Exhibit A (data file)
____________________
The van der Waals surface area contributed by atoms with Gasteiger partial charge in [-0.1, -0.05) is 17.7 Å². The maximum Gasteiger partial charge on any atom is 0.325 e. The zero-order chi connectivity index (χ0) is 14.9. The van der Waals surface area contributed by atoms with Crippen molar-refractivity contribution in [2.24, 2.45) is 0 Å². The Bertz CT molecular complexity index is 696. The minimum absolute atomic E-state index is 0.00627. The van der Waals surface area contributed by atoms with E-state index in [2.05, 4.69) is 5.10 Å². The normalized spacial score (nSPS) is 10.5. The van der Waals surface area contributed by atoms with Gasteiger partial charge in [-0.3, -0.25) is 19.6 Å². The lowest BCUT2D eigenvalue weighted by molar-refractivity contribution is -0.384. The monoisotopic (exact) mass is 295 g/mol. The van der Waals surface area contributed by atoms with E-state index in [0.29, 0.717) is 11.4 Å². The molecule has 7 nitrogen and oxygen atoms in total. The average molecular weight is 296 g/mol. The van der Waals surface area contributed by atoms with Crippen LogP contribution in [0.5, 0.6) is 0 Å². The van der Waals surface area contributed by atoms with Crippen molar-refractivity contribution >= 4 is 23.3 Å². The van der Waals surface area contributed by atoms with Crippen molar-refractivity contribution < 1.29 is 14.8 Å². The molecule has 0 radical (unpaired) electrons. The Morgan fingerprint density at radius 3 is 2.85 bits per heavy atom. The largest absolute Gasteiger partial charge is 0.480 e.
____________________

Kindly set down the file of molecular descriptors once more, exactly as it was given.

The van der Waals surface area contributed by atoms with Gasteiger partial charge in [-0.1, -0.05) is 17.7 Å². The maximum Gasteiger partial charge on any atom is 0.325 e. The zero-order chi connectivity index (χ0) is 14.9. The van der Waals surface area contributed by atoms with Crippen molar-refractivity contribution in [2.24, 2.45) is 0 Å². The Bertz CT molecular complexity index is 696. The minimum absolute atomic E-state index is 0.00627. The van der Waals surface area contributed by atoms with E-state index in [2.05, 4.69) is 5.10 Å². The normalized spacial score (nSPS) is 10.5. The van der Waals surface area contributed by atoms with Gasteiger partial charge in [-0.3, -0.25) is 19.6 Å². The lowest BCUT2D eigenvalue weighted by molar-refractivity contribution is -0.384. The monoisotopic (exact) mass is 295 g/mol. The van der Waals surface area contributed by atoms with E-state index in [0.29, 0.717) is 11.4 Å². The molecule has 7 nitrogen and oxygen atoms in total. The average molecular weight is 296 g/mol. The van der Waals surface area contributed by atoms with Crippen LogP contribution in [0.5, 0.6) is 0 Å². The van der Waals surface area contributed by atoms with Crippen molar-refractivity contribution >= 4 is 23.3 Å². The van der Waals surface area contributed by atoms with Crippen molar-refractivity contribution < 1.29 is 14.8 Å². The molecule has 0 radical (unpaired) electrons. The Morgan fingerprint density at radius 3 is 2.85 bits per heavy atom. The largest absolute Gasteiger partial charge is 0.480 e.